The role of judges
Judges use their knowledge and experience of the law to make sure that a trial is conducted in a fair and legal way. The roles played by judges are different in each type of legal case. You can prepare for your own case by finding out how each judge is likely to work.
The role of a judge in a Crown Court
In England and Wales, Crown Courts are where serious criminal cases are heard by a judge and jury.
In those cases, the judge makes decisions about the law and manages the trial. The jury considers the evidence, and decides whether the person on trial is guilty or innocent.
In cases when the jury finds the defendants guilty, the judge issues their sentences.
Throughout the trial, the judge makes sure that the jury is aware of its legal role, and what it should and shouldnt do so that the court case stays within the law.
The role of a judge in a civil case
Civil cases are handled differently than criminal cases. They are heard in the High Court or in County Courts in England and Wales. With a few exceptions (such as in libel cases) there is no jury to decide the facts of the case.
Instead, the judge listens to the evidence, and to the arguments from both sides, and then makes a decision.
In civil cases, the judge will:
- encourage cooperation between the two sides
- control the way the case is handled
- help to settle the case
- suggest other ways of solving the problem behind the case
The role of a judge in a family case
Family cases can be heard in the High Court, county courts or magistrates courts, depending on the type and difficulty of the case.
Family cases can include:
- divorce and child support cases
- public law cases involving children (for example, when a local authority wants to take children away from parents who cannot properly care for them)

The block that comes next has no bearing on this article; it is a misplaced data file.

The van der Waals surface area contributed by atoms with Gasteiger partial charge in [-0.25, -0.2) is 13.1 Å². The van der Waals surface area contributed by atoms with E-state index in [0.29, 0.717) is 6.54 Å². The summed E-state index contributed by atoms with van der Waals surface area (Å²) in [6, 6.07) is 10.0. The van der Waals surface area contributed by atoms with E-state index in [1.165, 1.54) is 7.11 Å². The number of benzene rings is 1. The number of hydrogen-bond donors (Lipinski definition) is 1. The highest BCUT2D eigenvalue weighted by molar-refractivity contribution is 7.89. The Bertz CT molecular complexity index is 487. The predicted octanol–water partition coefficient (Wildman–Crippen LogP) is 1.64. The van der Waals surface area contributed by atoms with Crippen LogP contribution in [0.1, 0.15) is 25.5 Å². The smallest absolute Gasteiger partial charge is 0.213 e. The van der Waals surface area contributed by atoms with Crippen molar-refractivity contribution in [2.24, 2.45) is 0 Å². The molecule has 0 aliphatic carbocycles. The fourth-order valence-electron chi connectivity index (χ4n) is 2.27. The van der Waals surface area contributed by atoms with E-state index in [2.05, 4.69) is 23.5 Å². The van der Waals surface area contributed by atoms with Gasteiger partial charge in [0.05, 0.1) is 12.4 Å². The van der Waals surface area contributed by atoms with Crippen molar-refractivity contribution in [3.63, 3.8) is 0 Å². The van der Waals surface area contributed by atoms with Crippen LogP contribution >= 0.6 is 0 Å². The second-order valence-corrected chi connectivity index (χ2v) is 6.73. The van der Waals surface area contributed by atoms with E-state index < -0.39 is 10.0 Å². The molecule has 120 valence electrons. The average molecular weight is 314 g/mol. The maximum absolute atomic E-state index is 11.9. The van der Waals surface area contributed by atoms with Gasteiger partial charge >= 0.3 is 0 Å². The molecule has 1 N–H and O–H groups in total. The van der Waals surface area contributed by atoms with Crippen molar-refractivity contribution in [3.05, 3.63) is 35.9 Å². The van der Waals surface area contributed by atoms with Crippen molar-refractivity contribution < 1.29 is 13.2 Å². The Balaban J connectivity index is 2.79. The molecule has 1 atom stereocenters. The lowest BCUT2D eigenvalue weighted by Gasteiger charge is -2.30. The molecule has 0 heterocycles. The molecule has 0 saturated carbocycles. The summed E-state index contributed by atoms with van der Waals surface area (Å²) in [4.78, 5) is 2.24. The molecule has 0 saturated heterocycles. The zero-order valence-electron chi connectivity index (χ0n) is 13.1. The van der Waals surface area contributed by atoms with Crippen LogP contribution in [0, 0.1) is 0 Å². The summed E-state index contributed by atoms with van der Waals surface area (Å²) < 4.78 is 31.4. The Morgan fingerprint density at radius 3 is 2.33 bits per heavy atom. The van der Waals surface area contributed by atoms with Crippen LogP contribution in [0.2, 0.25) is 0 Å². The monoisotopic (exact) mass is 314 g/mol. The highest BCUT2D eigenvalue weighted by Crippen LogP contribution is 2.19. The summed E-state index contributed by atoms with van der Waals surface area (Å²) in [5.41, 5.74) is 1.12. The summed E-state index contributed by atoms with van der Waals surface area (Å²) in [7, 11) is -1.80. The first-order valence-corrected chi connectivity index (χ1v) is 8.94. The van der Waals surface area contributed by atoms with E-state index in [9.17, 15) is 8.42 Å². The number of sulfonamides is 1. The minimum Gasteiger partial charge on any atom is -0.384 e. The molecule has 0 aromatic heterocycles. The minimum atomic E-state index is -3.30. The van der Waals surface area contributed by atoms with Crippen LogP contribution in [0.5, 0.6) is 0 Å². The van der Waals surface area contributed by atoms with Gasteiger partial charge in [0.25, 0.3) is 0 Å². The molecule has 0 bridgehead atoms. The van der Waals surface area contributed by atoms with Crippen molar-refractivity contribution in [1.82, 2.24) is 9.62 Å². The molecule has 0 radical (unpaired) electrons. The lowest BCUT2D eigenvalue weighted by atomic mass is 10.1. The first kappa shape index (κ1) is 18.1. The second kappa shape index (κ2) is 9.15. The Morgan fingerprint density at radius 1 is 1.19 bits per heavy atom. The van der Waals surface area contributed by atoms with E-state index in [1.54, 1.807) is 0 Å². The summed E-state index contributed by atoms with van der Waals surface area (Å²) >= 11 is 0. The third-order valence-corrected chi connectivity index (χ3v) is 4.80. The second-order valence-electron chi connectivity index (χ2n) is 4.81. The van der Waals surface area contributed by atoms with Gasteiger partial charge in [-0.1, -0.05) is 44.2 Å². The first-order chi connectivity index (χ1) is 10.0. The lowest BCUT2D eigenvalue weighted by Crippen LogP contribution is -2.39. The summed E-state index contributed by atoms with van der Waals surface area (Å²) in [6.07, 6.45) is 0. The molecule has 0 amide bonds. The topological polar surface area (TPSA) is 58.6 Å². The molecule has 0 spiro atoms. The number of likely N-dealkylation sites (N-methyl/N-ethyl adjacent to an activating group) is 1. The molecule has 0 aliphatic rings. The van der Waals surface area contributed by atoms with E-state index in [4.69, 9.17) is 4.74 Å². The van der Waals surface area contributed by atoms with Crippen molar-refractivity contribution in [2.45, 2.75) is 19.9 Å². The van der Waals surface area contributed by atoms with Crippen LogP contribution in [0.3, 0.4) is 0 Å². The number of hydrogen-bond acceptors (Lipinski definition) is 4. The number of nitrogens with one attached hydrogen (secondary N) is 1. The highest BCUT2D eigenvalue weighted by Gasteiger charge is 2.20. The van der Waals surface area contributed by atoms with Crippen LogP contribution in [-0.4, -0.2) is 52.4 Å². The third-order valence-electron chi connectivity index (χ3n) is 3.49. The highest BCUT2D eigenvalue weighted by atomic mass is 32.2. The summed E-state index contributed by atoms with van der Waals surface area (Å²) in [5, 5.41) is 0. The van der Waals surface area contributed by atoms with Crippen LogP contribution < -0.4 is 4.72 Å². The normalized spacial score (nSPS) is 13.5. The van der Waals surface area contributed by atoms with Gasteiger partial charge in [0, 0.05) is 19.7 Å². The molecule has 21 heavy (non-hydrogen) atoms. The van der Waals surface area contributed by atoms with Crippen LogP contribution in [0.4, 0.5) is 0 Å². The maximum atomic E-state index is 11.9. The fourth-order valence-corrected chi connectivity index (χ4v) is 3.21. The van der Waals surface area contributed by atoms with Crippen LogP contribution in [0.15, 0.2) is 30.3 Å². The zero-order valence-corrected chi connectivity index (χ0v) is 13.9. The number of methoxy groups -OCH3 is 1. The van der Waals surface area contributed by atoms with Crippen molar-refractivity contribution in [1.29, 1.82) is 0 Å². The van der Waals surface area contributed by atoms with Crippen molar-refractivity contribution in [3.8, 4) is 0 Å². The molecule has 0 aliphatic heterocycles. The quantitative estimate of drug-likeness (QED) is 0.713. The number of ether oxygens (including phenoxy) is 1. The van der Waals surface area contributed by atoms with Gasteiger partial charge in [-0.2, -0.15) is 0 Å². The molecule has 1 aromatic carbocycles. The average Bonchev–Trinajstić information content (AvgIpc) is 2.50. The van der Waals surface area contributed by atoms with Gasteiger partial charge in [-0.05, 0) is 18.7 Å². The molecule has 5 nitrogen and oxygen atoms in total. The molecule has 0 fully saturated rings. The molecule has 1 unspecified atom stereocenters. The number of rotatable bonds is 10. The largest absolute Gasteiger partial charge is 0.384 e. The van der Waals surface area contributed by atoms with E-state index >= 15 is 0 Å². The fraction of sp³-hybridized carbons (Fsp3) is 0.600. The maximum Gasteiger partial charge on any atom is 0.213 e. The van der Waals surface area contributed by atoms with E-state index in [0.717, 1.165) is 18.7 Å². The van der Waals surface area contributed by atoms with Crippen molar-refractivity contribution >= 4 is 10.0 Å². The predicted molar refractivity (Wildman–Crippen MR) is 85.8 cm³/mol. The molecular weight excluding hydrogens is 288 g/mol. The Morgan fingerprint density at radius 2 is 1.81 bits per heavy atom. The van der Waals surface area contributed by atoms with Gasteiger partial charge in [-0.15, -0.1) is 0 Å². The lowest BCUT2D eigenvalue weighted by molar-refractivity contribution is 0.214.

- private law cases involving children (such as when theres a custody dispute between parents)
There are no juries in family cases, and family judges have received special training in how to deal with these sensitive issues.
To keep everybody at ease, family court judges do not wear robes, and the atmosphere is less formal than in other court cases.
In these cases, judges listen to the different arguments and any evidence or opinions from experts before making the judgement that they think is in the childs best interest.
Judges interpret the law
Judges are independent from the police and the government, and cannot be told what to do, or have their decisions changed by ministers. If someone is unhappy with a judges decision, they must appeal to a higher court.
Laws are created by Parliament, and it is the job of a judge to make sure that people are punished if they break those laws. But judges also apply common law, which is the law that has grown out of decisions by judges in court cases over decades and even centuries.
Decisions made by judges in higher courts are recorded, and judges on lower courts must use those decisions to help them make their own rulings in court cases.
This means that court cases are not treated randomly, and punishments for the same sort of crime are similar and fair, wherever they happen.
How a judge is appointed
In England and Wales, judges are chosen by the Judicial Appointments Commission (JAC), which is an independent organisation.
Those chosen to be judges are usually either experienced barristers or solicitors. The precise level of experience required to be a judge varies.
You can visit the JACwebsite to find out how to apply, as well as information on thequalities the Commissionlooks for in people who want to be judges.
How judges sentence
When judges issue a sentence on a convicted criminal, they must work within guidelines set by the government.
This process helps to make sure that sentences are fair and generally similar for the same crimes, regardless of wherethey take place.
- How sentencing is worked out
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